Making umbrellas manly is simple: Cast a chivalrous shadow

Updated: 2013-07-23 13:25

By Sun Li in Fuzhou (China Daily)

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Women's faces are often found in the shade cast by the umbrellas they carry on China's sunny days.

But it's rare to find Chinese men blocking UV rays with one.

I've only used parasols for staying dry during downpours and just deal with sweltering climates I encounter. But I recently considered joining the few male "sunbrella" bearers during my time in Fujian province’s capital Fuzhou, known as "China’s No 1 furnace".

The China Meteorological Administration's National Climate Center recently determined the city to be the country's hottest.

This summer's 17 days of temperatures higher than 35 C were officially classified as "abnormally hot" by the city's meteorological bureau.

The heat made me dizzy. And thirsty. It hurt.

I drank more water but continuously felt ever-thirstier on the most broiling days.

While I wanted to use an umbrella to deflect the sun's blazing rays, I didn't because of my association between parasols and femininity.

I'd never considered umbrellas' relationship with masculinity until about four years ago, when I met an American friend on a rainy day in Jiangsu province's capital, Nanjing.

I offered to walk the Pennsylvania State student to his apartment, since he didn’t have an umbrella.

"That's cool man," he said, pulling his hood over his head and dashing into the rain.

The guy wouldn’t use the umbrella during a rainstorm, let alone on hot days.

I later came to learn many Chinese men also hold an "umbrellas-aren’t-cool" outlook.

And I've found many women feel the same about men carrying them.

When I proposed using one to shield my colleagues from the sunshine, women in my office responded with such words as “gosh” and “girlie”. I was speechless.

A male colleague suggested I use a dark-colored parasol to appear at least somewhat more manly.

He agreed men need them just as much as women – except for him. He drives a car.

"Umbrellas are effective against Fuzhou’s fierce son for people without vehicles," he said.

I almost bought a relatively manly umbrella but noticed a middle-aged guy who was holding one getting strange looks from passers-by.

So, I tried a hat. But it drenched my scalp with sweat and messed up my hair.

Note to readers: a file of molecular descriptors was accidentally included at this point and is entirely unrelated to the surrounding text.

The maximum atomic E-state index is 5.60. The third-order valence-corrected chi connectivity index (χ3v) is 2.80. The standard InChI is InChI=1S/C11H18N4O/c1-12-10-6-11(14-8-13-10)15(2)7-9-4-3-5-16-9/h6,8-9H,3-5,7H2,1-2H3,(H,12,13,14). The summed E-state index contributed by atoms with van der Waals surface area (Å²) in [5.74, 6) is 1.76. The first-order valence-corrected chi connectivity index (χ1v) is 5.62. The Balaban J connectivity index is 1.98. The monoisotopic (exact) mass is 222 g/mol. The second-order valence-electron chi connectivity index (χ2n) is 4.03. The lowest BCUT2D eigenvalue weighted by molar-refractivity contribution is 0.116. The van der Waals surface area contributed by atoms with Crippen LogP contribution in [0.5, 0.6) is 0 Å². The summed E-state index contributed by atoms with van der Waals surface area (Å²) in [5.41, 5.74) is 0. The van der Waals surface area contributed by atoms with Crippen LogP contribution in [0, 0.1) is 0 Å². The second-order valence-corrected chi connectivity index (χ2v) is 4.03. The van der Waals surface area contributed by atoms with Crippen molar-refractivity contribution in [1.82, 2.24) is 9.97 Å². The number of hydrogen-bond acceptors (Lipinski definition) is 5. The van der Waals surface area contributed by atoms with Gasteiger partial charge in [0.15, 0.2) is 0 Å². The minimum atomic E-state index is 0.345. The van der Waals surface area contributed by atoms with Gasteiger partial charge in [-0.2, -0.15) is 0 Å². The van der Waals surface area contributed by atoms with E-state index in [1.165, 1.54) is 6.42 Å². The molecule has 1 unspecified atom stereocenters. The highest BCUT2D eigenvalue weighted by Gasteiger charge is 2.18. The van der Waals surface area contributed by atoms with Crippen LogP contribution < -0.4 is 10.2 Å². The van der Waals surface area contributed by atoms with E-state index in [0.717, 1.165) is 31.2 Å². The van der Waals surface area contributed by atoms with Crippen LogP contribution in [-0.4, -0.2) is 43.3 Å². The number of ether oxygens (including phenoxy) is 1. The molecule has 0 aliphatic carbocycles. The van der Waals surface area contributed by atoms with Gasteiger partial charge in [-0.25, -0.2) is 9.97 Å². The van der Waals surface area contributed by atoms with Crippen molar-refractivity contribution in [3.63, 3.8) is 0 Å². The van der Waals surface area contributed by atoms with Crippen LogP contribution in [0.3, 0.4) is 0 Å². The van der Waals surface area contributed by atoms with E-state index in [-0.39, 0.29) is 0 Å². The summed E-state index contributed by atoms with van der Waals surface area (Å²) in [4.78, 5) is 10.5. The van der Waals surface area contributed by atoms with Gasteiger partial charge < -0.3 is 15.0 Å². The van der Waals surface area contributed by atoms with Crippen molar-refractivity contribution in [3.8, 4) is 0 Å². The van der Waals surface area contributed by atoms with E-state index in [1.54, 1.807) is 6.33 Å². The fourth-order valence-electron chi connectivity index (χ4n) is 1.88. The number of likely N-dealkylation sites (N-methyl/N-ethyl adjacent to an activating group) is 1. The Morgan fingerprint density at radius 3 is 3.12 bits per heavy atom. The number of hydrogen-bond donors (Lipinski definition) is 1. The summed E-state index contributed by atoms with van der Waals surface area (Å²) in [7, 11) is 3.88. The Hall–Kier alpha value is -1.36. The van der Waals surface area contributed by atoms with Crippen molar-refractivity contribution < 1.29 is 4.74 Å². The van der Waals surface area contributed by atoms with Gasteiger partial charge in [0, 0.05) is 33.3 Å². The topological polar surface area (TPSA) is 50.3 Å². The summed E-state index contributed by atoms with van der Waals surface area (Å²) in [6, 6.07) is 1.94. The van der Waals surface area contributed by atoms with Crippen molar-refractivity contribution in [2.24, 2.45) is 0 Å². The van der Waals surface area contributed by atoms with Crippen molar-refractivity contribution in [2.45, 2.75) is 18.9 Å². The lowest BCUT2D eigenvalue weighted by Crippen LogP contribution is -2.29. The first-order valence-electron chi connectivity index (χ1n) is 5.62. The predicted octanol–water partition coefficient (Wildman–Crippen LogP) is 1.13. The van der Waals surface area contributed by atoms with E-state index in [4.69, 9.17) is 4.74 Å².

During the week that I observed umbrella use’s relationship to gender, I noticed an elderly man who carried a parasol.

The 61-year-old described the notion that an umbrella is feminine as "nonsense".

"Who decided they’re only for women?" he asked.

"Why not use one if you want to protect yourself from the heat. Would you rather be seen as a sissy when you carry one or as silly when you get sunstroke or heat rash?"

I identify with his logic. My conclusion is that it’s sexist to define parasols as detractors of masculinity.

But my personal outlook aside, I still hope to deflect odd looks as much as UV rays.

One day, I saw a picture of a man holding an umbrella on the street. He was holding it for a woman.

The scene looked natural and nice. Nobody would have looked at the guy as if he were ladylike. Rather, his umbrella use made him seem like a gentleman.

From the next day on, I’d carry my women friends'umbrellas for them during dinners or outings.

This proved a perfect solution to my situation.

The best was when one of my female pals smiled sweetly and said: "Thank you, gent!"

I responded: "You’re welcome, my lady".

What I really meant was, simply: "Thank you, actually".

So, men can carry umbrellas without fear of being seen as girlie. All they need are, well, girls.

The happily attached have a readymade excuse. And single guys have another reason to ask women out.

That makes the shade cast by umbrellas brandished by men cool, in every sense of the word.

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